3. A directly elected chief executive may not be content with his position of a mere constitutional Head and can claim to derive his authority directly from the people. So, if he wanted to assume real powers, it would lead to a constitutional deadlock and an inevitable clash with the cabinet or the real executive. This would definitely produce a confusion of responsibility; 

4. The election by the proposed electoral college would meet more or less the demand for a wider representative character of the presidential incumbent. The inclusion of all the elected MLAs all over the country and all the elected MPs has made his election more broad based, as he is the representative in this fashion of the nation. Further, it has an advantage of investing the president with greater moral independence and authority which would not have been possible had he been a man virtually elected by the majority party in parliament; 

5. Each citizen of India is represented in the parliament and in the legislative Assemblies in the states. So, the President does not represent any one constituency in the country, but all sections of the people of India.

Article 55(3) of the constitution provides for the election of the president through proportional representation system by means of single transferable vote. The objective behind this decision was to ensure an effective share to the minority electors also in the election to the office of the president by giving every division of opinion among the electors corresponding representation in the election process. In the traditional first pass the post or straight voting system of election, a person elected as president may not really represent the majority of the electors; he may get much less number of votes than the votes caste together to all the other candidates. For example, if there were four (A,B,C,D) candidates in the race for presidential office and the number of votes secured under the traditional first pass the post system was as follows:

A. 15000 

B. 14500 

C. 7000 and 

D. 5000

In this case, A would have been declared as elected, even though the total votes cast in favour of B,C and D ( 26500) far outnumbered the votes of A. Instead of this, in proportional representation, a winning candidate shall have to obtain a quota that is determined on the basis of total valid votes cast divided by the number of seats to filled plus one and the quotient to be further added with one. In the case of the president of India, a winning candidate shall have to accordingly obtain fifty percent plus one vote of the total valid votes cast. In the above example of 41500 total valid votes cast, the candidate to win the race would require 41500 divided by 1+1 and again adding 1 to the quotient. Thus a candidate will have to secure20751 votes to be declared as elected to the office of the president. In the end it may be stated that the nature of the composition of the presidential electoral college has made him „the golden thread of federal relationship. In the context of the recently emerging federal trends of the Indian constitutional system and the radical changes in the political scene after 1967, the presidential office is pregnant with possibilities of far reaching consequences and even as the actual balancing wheel of our federal polity‟. The election of the president can be challenged in the supreme court within 30 days of the publication of the declaration of result by any candidate contesting the election or any 25 electors jointly.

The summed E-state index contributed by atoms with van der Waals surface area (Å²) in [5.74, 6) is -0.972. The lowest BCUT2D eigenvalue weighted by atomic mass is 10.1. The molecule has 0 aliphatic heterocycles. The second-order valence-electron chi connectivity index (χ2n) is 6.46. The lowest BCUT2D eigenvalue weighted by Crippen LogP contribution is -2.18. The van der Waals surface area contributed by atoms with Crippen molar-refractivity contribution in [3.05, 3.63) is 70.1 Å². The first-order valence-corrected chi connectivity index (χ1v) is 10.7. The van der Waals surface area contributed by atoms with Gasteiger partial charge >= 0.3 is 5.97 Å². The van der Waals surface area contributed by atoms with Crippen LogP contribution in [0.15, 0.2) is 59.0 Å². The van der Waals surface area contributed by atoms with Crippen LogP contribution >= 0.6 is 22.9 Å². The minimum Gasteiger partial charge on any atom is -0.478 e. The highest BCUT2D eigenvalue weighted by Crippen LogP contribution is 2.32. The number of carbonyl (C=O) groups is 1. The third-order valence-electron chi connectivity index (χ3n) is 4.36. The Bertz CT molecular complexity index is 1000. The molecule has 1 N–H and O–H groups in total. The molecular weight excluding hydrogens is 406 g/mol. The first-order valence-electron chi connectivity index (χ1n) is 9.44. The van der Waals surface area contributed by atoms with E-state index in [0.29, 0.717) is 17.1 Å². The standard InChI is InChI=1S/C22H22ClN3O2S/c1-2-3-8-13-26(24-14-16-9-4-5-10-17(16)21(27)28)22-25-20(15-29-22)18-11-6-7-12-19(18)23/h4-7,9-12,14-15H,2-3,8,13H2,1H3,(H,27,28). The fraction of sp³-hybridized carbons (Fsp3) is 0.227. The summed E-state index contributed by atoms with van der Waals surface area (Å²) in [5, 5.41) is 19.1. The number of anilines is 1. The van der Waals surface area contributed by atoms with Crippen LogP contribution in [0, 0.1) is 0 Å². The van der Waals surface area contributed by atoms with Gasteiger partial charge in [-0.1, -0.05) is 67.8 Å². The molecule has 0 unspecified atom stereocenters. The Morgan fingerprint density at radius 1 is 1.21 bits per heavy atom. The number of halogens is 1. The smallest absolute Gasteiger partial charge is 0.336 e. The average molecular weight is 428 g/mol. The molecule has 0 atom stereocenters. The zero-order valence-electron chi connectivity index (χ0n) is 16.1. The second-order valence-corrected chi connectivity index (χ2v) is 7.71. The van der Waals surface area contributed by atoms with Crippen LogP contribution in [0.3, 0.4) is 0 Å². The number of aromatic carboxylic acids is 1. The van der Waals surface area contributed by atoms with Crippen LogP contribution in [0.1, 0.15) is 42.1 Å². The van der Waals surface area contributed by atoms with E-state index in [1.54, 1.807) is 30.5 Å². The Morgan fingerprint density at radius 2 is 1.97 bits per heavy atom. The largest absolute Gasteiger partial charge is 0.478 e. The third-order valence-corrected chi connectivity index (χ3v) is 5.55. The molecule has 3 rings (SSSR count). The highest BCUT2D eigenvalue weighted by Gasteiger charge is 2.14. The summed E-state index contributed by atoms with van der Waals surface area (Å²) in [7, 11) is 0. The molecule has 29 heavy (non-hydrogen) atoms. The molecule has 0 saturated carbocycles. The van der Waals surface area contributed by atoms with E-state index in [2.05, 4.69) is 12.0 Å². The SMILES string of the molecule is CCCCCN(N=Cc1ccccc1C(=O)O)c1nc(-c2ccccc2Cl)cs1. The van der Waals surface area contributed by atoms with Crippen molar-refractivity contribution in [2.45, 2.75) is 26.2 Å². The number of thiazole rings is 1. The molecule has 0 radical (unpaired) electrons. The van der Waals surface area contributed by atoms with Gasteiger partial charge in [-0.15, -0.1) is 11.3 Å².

5. Oath of Office

According to Article 60 of the constitution, every president before entering his office is to make and subscribe in the presence of the chief justice of India or in his absence, the senior most judge of the supreme court available, an oath or affirmation in the following form, that is to say-

That I shall faithfully execute the office of President( or discharge the functions of the president) of India and will to the best of my ability preserve, protect and defend the constitution and the law and that I will devote myself to the service and well being of the people of India”

6. Removal from Office: